Samuel Langhorne Clemens was born on November 30, 1835. Clemons grew up in a town called Hannibal, Missouri. Here Sam Clemens saw an array of different type of people pass through his town. People such as: gamblers, entertainers, thieves, and even slave traders that influenced his childhood memories. We see traces of his rugged hometown deeply embedded with southern tradition. Clemens was known as a mischievous boy that smoked, led of crew of pranksters, and often played hooky from school. At the age of twelve Clemens dropped out of school after the death of his father. He later took a job as a printer where he was introduced to writing. Clemens constructed poems, reports, and humored sketches. Although young Samuel did not possess an education, he obtained knowledge from living life and experiencing the hustle and bustle of a river town. Clemens later went on to become a riverboat pilot perpetuated by displaying his yearning for travel. While on the river Samuel’s pen name became the name we all know today, Mark Twain. A term that riverboat engineers used to describe the depth of the waters the boat traveled. Twain’s humoristic writing style was influenced by his days as an editor of a local newspaper. A news paper that was saturated with jokes and tall tales. Twain’s remarkable youth was littered with experiences ranging from newspaper printer, reporter, journalist and editor, riverboat pilot, confederate army soldier and gold miner. Samuel Clemens’ adventurous childhood and nomadic lifestyle helped inspire the character formations found in two of his greatest writings, The Adventures of Tom Sawyer and The Adventure of Huckleberry Finn.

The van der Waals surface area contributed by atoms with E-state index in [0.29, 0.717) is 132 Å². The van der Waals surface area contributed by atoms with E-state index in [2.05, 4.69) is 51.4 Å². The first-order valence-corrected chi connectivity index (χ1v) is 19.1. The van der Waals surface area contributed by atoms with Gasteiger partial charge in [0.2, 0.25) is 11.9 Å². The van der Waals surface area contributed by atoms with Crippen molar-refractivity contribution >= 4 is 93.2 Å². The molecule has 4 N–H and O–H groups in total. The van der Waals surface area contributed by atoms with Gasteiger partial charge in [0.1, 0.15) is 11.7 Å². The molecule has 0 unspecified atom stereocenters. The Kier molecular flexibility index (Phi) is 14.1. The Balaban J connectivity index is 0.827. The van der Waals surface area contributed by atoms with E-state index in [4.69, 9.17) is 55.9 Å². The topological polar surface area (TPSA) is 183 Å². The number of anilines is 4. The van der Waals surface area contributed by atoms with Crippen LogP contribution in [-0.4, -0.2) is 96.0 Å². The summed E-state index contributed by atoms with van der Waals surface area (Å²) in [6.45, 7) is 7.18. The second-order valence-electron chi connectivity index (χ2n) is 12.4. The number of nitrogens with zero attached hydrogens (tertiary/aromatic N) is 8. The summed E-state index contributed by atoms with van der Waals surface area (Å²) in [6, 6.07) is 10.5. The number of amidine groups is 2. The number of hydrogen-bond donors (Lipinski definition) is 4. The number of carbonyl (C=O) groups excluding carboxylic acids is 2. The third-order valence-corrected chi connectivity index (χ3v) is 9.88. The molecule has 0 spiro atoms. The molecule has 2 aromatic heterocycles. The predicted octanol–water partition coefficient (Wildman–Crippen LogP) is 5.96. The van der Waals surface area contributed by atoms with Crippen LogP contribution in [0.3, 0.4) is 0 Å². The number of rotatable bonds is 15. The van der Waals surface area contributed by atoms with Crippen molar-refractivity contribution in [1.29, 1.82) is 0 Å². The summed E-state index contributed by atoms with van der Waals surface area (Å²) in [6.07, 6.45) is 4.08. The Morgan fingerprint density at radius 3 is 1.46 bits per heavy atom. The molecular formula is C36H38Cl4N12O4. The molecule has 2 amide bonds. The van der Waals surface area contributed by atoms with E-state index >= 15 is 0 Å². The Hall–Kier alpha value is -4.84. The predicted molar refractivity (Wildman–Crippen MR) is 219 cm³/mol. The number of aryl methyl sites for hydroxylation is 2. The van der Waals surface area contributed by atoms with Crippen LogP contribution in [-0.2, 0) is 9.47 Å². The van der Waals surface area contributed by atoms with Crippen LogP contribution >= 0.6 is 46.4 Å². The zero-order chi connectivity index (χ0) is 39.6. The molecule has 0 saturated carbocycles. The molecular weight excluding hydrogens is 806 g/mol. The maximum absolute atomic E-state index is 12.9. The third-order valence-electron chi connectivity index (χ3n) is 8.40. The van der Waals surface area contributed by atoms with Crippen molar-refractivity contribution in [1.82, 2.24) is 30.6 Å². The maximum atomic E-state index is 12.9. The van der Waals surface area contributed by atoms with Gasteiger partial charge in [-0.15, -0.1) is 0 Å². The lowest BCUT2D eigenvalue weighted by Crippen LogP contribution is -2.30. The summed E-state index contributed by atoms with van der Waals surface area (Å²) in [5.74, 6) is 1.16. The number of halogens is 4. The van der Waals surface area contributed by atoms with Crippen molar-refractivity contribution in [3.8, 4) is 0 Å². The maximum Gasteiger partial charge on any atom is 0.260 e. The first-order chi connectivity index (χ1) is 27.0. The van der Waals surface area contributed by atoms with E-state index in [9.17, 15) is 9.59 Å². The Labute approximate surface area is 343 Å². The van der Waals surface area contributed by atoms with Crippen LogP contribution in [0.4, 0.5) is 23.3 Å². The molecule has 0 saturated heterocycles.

In a brief overview of Twain’s work we can see the breadth of experiences that…
…ain was looked at having a negative outlook, he continues to be best remembered for his humor. He uses exaggerated comedy to attack selfishness, and overly prideful views he saw in society. Mark Twain’s charm was that he presented these issues in the form of stories in a language uniquely American instead of imitating English writers, he used the rhythms and dialect of his native people to make the characters more relatable so that one could self examine their own community and self. Twain transformed elements from his past into literary expression and helped a nation capture better sense of self.
Hemingway, Ernest, and Edward Shenton. Green Hills of Africa. New York: Scribner, 1935. Print.
Powers, Ron. Mark Twain: a life. New York: Free Press, 2005. Print.
Twain, Mark. The adventures of Tom Sawyer. Champaign, Ill.: Project Gutenberg, 199. Print.